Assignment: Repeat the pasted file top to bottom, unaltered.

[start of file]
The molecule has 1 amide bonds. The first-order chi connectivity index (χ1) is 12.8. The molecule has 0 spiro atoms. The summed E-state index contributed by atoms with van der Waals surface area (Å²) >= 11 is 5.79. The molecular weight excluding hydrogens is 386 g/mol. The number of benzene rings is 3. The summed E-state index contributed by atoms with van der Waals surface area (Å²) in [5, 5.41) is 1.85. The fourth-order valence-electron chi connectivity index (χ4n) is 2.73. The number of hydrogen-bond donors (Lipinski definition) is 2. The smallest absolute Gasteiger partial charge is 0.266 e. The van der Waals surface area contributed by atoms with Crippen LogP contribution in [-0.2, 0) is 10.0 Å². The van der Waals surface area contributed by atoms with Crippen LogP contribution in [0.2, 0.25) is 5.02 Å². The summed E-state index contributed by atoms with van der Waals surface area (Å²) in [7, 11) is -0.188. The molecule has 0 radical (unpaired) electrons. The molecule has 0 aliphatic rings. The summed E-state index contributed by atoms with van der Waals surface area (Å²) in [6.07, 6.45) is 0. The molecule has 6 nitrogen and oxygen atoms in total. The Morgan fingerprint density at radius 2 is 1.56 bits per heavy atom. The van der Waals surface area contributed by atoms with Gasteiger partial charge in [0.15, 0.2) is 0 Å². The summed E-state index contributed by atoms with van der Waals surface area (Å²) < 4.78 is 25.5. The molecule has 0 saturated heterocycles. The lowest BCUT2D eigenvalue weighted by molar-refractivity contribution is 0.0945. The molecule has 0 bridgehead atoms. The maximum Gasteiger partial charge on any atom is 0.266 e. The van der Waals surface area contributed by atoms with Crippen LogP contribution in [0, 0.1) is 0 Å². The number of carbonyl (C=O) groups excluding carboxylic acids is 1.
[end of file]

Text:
The molecule has 1 amide bonds. The first-order chi connectivity index (χ1) is 12.8. The molecule has 0 spiro atoms. The summed E-state index contributed by atoms with van der Waals surface area (Å²) >= 11 is 5.79. The molecular weight excluding hydrogens is 386 g/mol. The number of benzene rings is 3. The summed E-state index contributed by atoms with van der Waals surface area (Å²) in [5, 5.41) is 1.85. The fourth-order valence-electron chi connectivity index (χ4n) is 2.73. The number of hydrogen-bond donors (Lipinski definition) is 2. The smallest absolute Gasteiger partial charge is 0.266 e. The van der Waals surface area contributed by atoms with Crippen LogP contribution in [-0.2, 0) is 10.0 Å². The van der Waals surface area contributed by atoms with Crippen LogP contribution in [0.2, 0.25) is 5.02 Å². The summed E-state index contributed by atoms with van der Waals surface area (Å²) in [7, 11) is -0.188. The molecule has 0 radical (unpaired) electrons. The molecule has 0 aliphatic rings. The summed E-state index contributed by atoms with van der Waals surface area (Å²) in [6.07, 6.45) is 0. The molecule has 6 nitrogen and oxygen atoms in total. The Morgan fingerprint density at radius 2 is 1.56 bits per heavy atom. The van der Waals surface area contributed by atoms with Gasteiger partial charge in [0.15, 0.2) is 0 Å². The summed E-state index contributed by atoms with van der Waals surface area (Å²) < 4.78 is 25.5. The molecule has 0 saturated heterocycles. The lowest BCUT2D eigenvalue weighted by molar-refractivity contribution is 0.0945. The molecule has 0 bridgehead atoms. The maximum Gasteiger partial charge on any atom is 0.266 e. The van der Waals surface area contributed by atoms with Crippen LogP contribution in [0, 0.1) is 0 Å². The number of carbonyl (C=O) groups excluding carboxylic acids is 1.